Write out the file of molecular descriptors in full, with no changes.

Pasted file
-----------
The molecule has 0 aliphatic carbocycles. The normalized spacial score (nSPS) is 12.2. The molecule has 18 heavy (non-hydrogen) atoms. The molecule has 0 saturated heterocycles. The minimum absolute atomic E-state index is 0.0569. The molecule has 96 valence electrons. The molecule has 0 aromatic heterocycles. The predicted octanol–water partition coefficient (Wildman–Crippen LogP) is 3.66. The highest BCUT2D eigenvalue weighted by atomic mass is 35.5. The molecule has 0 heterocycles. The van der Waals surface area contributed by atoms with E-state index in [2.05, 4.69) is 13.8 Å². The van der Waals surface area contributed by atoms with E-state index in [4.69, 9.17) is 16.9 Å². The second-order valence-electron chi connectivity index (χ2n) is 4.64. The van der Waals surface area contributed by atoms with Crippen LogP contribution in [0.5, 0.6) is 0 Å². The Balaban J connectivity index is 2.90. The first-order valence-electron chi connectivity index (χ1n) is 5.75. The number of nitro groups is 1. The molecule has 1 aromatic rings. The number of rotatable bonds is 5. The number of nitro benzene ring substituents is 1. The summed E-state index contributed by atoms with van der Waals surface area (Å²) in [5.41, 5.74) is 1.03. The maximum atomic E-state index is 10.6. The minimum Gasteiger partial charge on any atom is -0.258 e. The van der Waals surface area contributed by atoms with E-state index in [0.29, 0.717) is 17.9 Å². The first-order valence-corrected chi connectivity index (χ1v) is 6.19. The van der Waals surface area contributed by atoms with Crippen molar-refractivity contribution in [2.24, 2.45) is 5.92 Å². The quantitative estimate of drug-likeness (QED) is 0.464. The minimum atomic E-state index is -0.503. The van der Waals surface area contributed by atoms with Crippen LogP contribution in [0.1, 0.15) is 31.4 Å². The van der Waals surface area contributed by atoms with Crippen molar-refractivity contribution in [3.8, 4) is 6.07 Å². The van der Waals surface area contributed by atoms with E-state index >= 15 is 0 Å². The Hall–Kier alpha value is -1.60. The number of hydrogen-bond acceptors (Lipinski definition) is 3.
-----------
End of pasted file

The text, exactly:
The molecule has 0 aliphatic carbocycles. The normalized spacial score (nSPS) is 12.2. The molecule has 18 heavy (non-hydrogen) atoms. The molecule has 0 saturated heterocycles. The minimum absolute atomic E-state index is 0.0569. The molecule has 96 valence electrons. The molecule has 0 aromatic heterocycles. The predicted octanol–water partition coefficient (Wildman–Crippen LogP) is 3.66. The highest BCUT2D eigenvalue weighted by atomic mass is 35.5. The molecule has 0 heterocycles. The van der Waals surface area contributed by atoms with E-state index in [2.05, 4.69) is 13.8 Å². The van der Waals surface area contributed by atoms with E-state index in [4.69, 9.17) is 16.9 Å². The second-order valence-electron chi connectivity index (χ2n) is 4.64. The van der Waals surface area contributed by atoms with Crippen LogP contribution in [0.5, 0.6) is 0 Å². The Balaban J connectivity index is 2.90. The first-order valence-electron chi connectivity index (χ1n) is 5.75. The number of nitro groups is 1. The molecule has 1 aromatic rings. The number of rotatable bonds is 5. The number of nitro benzene ring substituents is 1. The summed E-state index contributed by atoms with van der Waals surface area (Å²) in [5.41, 5.74) is 1.03. The maximum atomic E-state index is 10.6. The minimum Gasteiger partial charge on any atom is -0.258 e. The van der Waals surface area contributed by atoms with E-state index in [0.29, 0.717) is 17.9 Å². The first-order valence-corrected chi connectivity index (χ1v) is 6.19. The van der Waals surface area contributed by atoms with Crippen molar-refractivity contribution in [2.24, 2.45) is 5.92 Å². The quantitative estimate of drug-likeness (QED) is 0.464. The minimum atomic E-state index is -0.503. The van der Waals surface area contributed by atoms with Crippen LogP contribution in [0.1, 0.15) is 31.4 Å². The van der Waals surface area contributed by atoms with Crippen molar-refractivity contribution in [3.8, 4) is 6.07 Å². The van der Waals surface area contributed by atoms with E-state index >= 15 is 0 Å². The Hall–Kier alpha value is -1.60. The number of hydrogen-bond acceptors (Lipinski definition) is 3.